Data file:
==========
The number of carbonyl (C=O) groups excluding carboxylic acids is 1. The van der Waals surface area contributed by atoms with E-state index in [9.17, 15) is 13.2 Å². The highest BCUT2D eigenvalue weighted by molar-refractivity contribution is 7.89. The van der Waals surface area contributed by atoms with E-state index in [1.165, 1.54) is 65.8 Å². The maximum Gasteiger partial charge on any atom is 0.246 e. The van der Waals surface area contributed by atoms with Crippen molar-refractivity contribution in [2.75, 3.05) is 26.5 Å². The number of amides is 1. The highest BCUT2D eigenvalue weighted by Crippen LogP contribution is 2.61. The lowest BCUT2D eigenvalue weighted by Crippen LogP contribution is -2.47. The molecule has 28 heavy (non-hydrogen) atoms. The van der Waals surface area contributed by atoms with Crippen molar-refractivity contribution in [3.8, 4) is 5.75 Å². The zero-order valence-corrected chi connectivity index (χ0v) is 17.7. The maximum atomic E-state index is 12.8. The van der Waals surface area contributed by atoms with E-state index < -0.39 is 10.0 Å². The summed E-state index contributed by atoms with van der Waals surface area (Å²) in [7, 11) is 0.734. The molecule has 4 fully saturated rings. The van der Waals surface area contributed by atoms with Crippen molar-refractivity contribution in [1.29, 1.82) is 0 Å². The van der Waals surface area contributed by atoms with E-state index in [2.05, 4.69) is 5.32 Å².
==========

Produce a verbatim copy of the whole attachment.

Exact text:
The number of carbonyl (C=O) groups excluding carboxylic acids is 1. The van der Waals surface area contributed by atoms with E-state index in [9.17, 15) is 13.2 Å². The highest BCUT2D eigenvalue weighted by molar-refractivity contribution is 7.89. The van der Waals surface area contributed by atoms with E-state index in [1.165, 1.54) is 65.8 Å². The maximum Gasteiger partial charge on any atom is 0.246 e. The van der Waals surface area contributed by atoms with Crippen molar-refractivity contribution in [2.75, 3.05) is 26.5 Å². The number of amides is 1. The highest BCUT2D eigenvalue weighted by Crippen LogP contribution is 2.61. The lowest BCUT2D eigenvalue weighted by Crippen LogP contribution is -2.47. The molecule has 28 heavy (non-hydrogen) atoms. The van der Waals surface area contributed by atoms with Crippen molar-refractivity contribution in [3.8, 4) is 5.75 Å². The zero-order valence-corrected chi connectivity index (χ0v) is 17.7. The maximum atomic E-state index is 12.8. The van der Waals surface area contributed by atoms with E-state index < -0.39 is 10.0 Å². The summed E-state index contributed by atoms with van der Waals surface area (Å²) in [7, 11) is 0.734. The molecule has 4 fully saturated rings. The van der Waals surface area contributed by atoms with Crippen molar-refractivity contribution in [1.29, 1.82) is 0 Å². The van der Waals surface area contributed by atoms with E-state index in [2.05, 4.69) is 5.32 Å².